Your dog’s age, overall health, and breed define her exercise sweet spot. Puppies and young adults need more exercise while older, ill, or injured dogs need extra down time for rest and recovery. Start gradually when beginning any exercise program with your dog.
Sporting, working, and herding breeds need the most exercise, 1 to 2 hours a day. Terriers, scent hounds, and breeds known for speed thrive on 60 to 90 minutes of movement.
Both toy breeds and giant breeds tend to be less active – they benefit from up to an hour of relaxed walks or gentle games of fetch. Twenty to 30 minutes of slow movement is recommended for brachycephalic breeds like Pugs, French Bulldogs, and Shih Tzus, whose smaller airways interfere with physical activity.
Don’t neglect mental exercise
Physical activity helps dogs relax, but so do find-it games, food-dispensing puzzles, and trick training. Include whatever your dog most enjoys in your daily schedule.
How can I tell if my dog needs more exercise?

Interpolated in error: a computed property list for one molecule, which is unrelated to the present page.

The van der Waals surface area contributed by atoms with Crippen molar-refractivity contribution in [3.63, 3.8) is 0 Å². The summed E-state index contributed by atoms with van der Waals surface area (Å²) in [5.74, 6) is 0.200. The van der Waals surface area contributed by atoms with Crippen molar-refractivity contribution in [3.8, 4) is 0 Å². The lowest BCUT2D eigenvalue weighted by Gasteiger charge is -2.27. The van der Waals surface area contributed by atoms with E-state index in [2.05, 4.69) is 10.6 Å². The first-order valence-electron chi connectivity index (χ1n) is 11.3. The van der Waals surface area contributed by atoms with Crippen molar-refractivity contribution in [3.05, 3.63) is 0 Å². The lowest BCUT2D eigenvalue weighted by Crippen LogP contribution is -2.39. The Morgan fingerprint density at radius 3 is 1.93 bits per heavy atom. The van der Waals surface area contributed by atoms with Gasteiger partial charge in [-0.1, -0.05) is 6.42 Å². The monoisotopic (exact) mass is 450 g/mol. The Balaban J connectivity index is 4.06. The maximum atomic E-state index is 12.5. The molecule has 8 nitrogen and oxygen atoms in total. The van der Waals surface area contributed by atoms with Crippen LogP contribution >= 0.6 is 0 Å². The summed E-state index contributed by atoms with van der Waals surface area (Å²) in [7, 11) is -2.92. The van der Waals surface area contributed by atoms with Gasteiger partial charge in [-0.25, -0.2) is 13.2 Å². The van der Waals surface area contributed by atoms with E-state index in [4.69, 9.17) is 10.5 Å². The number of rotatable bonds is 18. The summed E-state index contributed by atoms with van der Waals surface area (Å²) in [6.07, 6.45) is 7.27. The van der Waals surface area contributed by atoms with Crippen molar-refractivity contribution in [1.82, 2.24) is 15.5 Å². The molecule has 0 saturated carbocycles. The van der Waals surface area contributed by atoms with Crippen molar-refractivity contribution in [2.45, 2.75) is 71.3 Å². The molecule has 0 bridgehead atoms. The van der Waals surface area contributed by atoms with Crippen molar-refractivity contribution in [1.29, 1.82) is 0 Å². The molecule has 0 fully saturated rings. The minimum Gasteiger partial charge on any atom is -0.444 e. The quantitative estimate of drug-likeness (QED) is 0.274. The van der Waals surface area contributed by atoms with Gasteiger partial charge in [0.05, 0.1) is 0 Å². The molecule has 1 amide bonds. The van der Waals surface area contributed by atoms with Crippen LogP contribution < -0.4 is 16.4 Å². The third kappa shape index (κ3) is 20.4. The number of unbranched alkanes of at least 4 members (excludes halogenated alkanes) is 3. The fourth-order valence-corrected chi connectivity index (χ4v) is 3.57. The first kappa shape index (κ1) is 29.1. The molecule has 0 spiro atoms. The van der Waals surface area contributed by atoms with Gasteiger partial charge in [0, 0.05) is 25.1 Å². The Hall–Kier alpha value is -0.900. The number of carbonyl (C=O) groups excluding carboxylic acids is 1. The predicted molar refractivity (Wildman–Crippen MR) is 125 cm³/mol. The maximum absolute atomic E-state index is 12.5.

If your dog is over-excited on walks, restless around the house, barking and whining indoors, play-bowing or trying to initiate play while you’re trying to relax, and unable to relax at night, he’ll probably benefit from longer walks or runs.
What helps older dogs with exercise?
If arthritis slows your older dog, especially if she’s overweight, a weight-loss diet can help. Two or three exercise sessions per day are more comfortable for older dogs than long single sessions. Your veterinarian may prescribe medication or pain-reducing supplements. Low-impact activities, such as swimming or the use of an underwater treadmill, can help older dogs stay in shape without discomfort.